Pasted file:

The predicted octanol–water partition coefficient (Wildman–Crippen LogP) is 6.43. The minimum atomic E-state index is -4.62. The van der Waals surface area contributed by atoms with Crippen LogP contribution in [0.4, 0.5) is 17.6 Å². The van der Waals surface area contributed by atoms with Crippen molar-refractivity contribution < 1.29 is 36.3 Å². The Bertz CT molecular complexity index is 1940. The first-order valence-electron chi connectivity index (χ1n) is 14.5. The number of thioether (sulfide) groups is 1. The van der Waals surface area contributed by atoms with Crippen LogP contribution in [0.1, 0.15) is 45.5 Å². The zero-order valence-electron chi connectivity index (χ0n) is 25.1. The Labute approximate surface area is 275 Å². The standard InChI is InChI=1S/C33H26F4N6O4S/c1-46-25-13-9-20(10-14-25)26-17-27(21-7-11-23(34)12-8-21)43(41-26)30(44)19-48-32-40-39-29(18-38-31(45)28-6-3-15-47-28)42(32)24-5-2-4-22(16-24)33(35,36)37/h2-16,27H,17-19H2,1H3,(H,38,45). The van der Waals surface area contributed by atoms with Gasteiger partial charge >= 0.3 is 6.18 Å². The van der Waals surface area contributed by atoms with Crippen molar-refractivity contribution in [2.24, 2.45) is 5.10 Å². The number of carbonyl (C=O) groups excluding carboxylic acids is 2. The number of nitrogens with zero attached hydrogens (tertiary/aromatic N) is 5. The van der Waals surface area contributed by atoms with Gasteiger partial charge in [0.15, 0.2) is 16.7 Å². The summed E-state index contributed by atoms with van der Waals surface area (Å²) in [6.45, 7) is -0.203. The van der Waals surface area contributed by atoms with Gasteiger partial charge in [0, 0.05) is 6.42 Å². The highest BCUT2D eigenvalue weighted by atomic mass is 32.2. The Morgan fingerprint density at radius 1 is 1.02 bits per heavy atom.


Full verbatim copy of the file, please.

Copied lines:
The predicted octanol–water partition coefficient (Wildman–Crippen LogP) is 6.43. The minimum atomic E-state index is -4.62. The van der Waals surface area contributed by atoms with Crippen LogP contribution in [0.4, 0.5) is 17.6 Å². The van der Waals surface area contributed by atoms with Crippen molar-refractivity contribution < 1.29 is 36.3 Å². The Bertz CT molecular complexity index is 1940. The first-order valence-electron chi connectivity index (χ1n) is 14.5. The number of thioether (sulfide) groups is 1. The van der Waals surface area contributed by atoms with Crippen LogP contribution in [0.1, 0.15) is 45.5 Å². The zero-order valence-electron chi connectivity index (χ0n) is 25.1. The Labute approximate surface area is 275 Å². The standard InChI is InChI=1S/C33H26F4N6O4S/c1-46-25-13-9-20(10-14-25)26-17-27(21-7-11-23(34)12-8-21)43(41-26)30(44)19-48-32-40-39-29(18-38-31(45)28-6-3-15-47-28)42(32)24-5-2-4-22(16-24)33(35,36)37/h2-16,27H,17-19H2,1H3,(H,38,45). The van der Waals surface area contributed by atoms with Gasteiger partial charge >= 0.3 is 6.18 Å². The van der Waals surface area contributed by atoms with Crippen molar-refractivity contribution in [2.24, 2.45) is 5.10 Å². The number of carbonyl (C=O) groups excluding carboxylic acids is 2. The number of nitrogens with zero attached hydrogens (tertiary/aromatic N) is 5. The van der Waals surface area contributed by atoms with Gasteiger partial charge in [0.15, 0.2) is 16.7 Å². The summed E-state index contributed by atoms with van der Waals surface area (Å²) in [6.45, 7) is -0.203. The van der Waals surface area contributed by atoms with Gasteiger partial charge in [0, 0.05) is 6.42 Å². The highest BCUT2D eigenvalue weighted by atomic mass is 32.2. The Morgan fingerprint density at radius 1 is 1.02 bits per heavy atom.